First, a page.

An innovative new weapon may mark the end of days when insurgents can run away, hide from or even go toe-to-toe with ground troops.
The switchblade, developed by military contractor AeroVironment, was born out efforts to take drone technology beyond reconnaissance missions and the massive Reaper or Predator assault aircraft being used in Pakistan and elsewhere. What the researchers came up with was a drone that easily fits into a backpack and could also explode on impact.
The way it works is somewhat similar to mortar artillery in that it's launched from a tube. However, it can hover in the air before homing in on an enemy target. And, should a soldier change his mind, it can be called off at the last minute.
It's been described as "a smart, remote-control grenade with wings" and a "Kamikaze drone." I'd say it's, more than anything else, a miniature guided missile. Whatever you want to call it, the military plans to make sure soldiers are armed with it soon, according to a report by the AFP.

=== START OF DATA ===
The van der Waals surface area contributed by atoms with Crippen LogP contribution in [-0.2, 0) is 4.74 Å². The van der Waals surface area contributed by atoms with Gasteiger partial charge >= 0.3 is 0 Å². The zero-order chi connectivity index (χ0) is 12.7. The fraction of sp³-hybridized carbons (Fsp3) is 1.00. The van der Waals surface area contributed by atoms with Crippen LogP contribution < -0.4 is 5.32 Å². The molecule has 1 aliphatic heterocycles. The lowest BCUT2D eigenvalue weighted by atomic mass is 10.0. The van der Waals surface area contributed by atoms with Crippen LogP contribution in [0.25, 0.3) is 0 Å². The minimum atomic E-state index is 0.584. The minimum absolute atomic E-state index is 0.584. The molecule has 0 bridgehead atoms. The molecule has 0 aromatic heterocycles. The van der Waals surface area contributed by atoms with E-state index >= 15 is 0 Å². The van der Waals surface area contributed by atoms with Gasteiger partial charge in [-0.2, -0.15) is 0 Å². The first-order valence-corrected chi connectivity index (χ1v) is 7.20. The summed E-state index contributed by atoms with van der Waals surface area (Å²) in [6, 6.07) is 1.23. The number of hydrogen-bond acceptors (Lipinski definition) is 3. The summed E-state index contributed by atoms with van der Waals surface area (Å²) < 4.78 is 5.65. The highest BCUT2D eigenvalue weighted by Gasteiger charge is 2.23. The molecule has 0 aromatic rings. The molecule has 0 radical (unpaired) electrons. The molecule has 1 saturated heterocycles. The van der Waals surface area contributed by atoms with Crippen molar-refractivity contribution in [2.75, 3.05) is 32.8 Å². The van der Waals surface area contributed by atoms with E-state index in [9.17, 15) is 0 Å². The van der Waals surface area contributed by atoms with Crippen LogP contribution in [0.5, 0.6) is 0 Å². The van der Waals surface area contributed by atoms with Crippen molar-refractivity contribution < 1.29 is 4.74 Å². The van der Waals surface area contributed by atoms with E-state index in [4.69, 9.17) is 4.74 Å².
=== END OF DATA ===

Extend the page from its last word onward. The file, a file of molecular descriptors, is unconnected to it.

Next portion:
What makes the weapon so deadly is a combination of cutting-edge technologies packed into a missile-shaped capsule that weighs no more than 2 pounds. Inside is a highly-precise guidance and command system and a mechanism that enables explosive material to detonate on impact. A small motor powers the device, enabling it to send real-time video of targets on the ground so soldiers can lock in on the enemy.
"Upon confirming the target using the live video feed, the operator then sends a command to the air vehicle to arm it and lock its trajectory onto the target," the company told AFP.
One of the Switchblade's obvious advantages is that with such unprecedented maneuverability and versatility, soldiers can more effectively take out targets and do so without having to put themselves in positions where they are more vulnerable. And with this kind of precision, it also reduces the likelihood of collateral damage, which has been an ongoing criticism of the unmanned drone missions in which bombs are dropped on sites where civilians may reside.
According to a report in Wired: the Army awarded AeroVironment a $4.9 million contract on July 29 for “rapid fielding” of an unspecified number of Switchblades to “deployed combat forces.”
So before too long, they might start seeing some action in Afghanistan.
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